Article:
A Chick with Sticks – Teaching Myself How to Knit

A Chick with Sticks – Teaching Myself How to Knit

A couple years I tried to learn how to knit. It’s frightening how long ago it was but I really tried my best and the result was absolutely terrible. Why knitting? Well a number of factors played into this. I got a cross stitch toy as a child and loved it. In Form 1 I had to take a Needlework class which, if memory serves, I failed. We were supposed to make an apron that would be used in Home Economics, later called Food and Nutrition but it was still a pile of cut cotton by the end of the term. Regardless this lead to an obsession with embroidery and then crotchet but I had to abandon them all for schoolwork, which I was very sorry about.  Seriously, when we studied medieval history about noblewomen spending most of their days doing embroidery and stuff, I figured I was born in the wrong era. Knights, chivalry and crochet all day sounded awesome! Unfortunately like so many activities I’ve loved, it had to be put away. Over the past couple years, I noticed that a few Facebook friends are avid knitters and one of my friends’ mom has a fantastic online yarn store called Americo Original, which I fully intend to patronize. Their stuff is so pretty! Considering my past history with sticks and skeins, I decided to give it a go. My original intention was to knit a Doctor Who scarf for my nephew but he was more interested in one with Gryffindor colours.  Okay then kiddo, that should be even easier!

Big Long Scarves

Doctor Who and Harry Potter are big scarf aficionados.

As per my usual methods, I started by buying a Nook Book called The Chicks with Sticks Guide to Knitting (Mary Ellen O’Connell, Nancy Queen) and then a trip to Michael’s for some supplies which included buying Boye’s I Taught Myself Knitting. I got a big skein of gold yarn to start the project and intended to get the burgundy yarn when it was time to switch over, but no. Instead of a scarf-like-looking umm scarf, it was more of a fluffy collar. Every time I finished a row, the thing got wider instead of longer! No there’s no photo because I untangled it today and really didn’t want to immortalize the failure by putting it on the internet. This led me to one of the great lessons about knitting (crocheting too) which is that you can unravel the whole nightmare and reuse the yarn for something completely different or as in my case, start all over again.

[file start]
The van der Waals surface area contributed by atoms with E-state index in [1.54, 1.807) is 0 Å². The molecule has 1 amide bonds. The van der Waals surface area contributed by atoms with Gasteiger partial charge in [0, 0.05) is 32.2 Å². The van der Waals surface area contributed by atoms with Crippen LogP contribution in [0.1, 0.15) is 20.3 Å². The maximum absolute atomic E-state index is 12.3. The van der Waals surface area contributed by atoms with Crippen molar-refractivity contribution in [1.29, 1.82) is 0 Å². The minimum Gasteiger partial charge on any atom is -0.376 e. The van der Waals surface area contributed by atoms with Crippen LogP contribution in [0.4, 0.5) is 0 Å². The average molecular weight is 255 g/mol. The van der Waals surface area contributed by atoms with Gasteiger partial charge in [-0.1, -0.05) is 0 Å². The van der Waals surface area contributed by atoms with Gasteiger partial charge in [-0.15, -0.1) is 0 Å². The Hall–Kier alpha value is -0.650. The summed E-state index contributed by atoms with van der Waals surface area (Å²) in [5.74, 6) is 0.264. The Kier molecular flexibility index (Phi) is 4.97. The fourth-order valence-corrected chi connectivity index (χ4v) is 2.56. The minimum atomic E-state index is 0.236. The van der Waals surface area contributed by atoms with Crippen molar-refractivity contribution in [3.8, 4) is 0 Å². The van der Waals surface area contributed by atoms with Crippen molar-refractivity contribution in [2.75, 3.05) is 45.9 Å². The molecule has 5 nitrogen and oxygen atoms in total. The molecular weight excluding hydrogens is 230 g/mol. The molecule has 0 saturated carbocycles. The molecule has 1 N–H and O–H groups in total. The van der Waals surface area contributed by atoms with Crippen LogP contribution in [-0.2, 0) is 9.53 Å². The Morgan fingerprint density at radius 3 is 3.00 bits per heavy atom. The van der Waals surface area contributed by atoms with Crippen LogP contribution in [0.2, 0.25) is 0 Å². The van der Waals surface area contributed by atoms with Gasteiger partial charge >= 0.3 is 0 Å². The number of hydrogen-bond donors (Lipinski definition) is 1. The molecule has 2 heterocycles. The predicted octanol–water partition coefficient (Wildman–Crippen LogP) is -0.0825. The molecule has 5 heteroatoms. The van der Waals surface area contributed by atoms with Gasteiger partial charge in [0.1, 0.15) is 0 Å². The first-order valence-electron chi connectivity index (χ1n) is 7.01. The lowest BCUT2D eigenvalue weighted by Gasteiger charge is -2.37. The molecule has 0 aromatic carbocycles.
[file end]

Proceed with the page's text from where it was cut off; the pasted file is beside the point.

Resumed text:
Books about knitting

The Chicks with Sticks Guide to Knitting and Boye’s I Taught Myself Knitting are two good places to start.

I was really, really bothered by my inability to knit and put it out sight, so therefore out of mind. Seriously, it was in the garage. That is until I received a beautiful prayer shawl which my sister’s co-worker made himself. That’s right, himself – he’s a proud and prayerful knitter, my people! This inspired me to grab my bag of knitting stuff and seriously study my Nook Book to see where I went wrong. After sorting out it all out, I started over and it wasn’t long before I realized my error. It was a proper Eureka moment and I was pretty much beside myself that the skein was turning into a scarf. Holy cow, I can knit! I decided to end it as a potholder and then start over fresh to make a scarf. Although there are some janky bits here and there, it’s still my first handmade article of clothing, so I’m happy with it. Besides the love will make up for its imperfections. My sister and I went to Michael’s to get some more yarn because I’m going to do at least two more scarves before moving onto the next project. I want to use the Frankenstein scarf to try out another stitch that will be for the other scarves. I stopped myself from buying any more because I’d be up to my eyeballs in yarn and then probably start stressing about it. At this time knitting is very relaxing and gives me a chance to sort out the hurricane of information rampaging in my head. Knit, knit, loop, loop, change hands, brilliant thought, finish row, write it down and go back to knitting. Oh yeah, I’m going to rock this craft like a medieval noblewoman!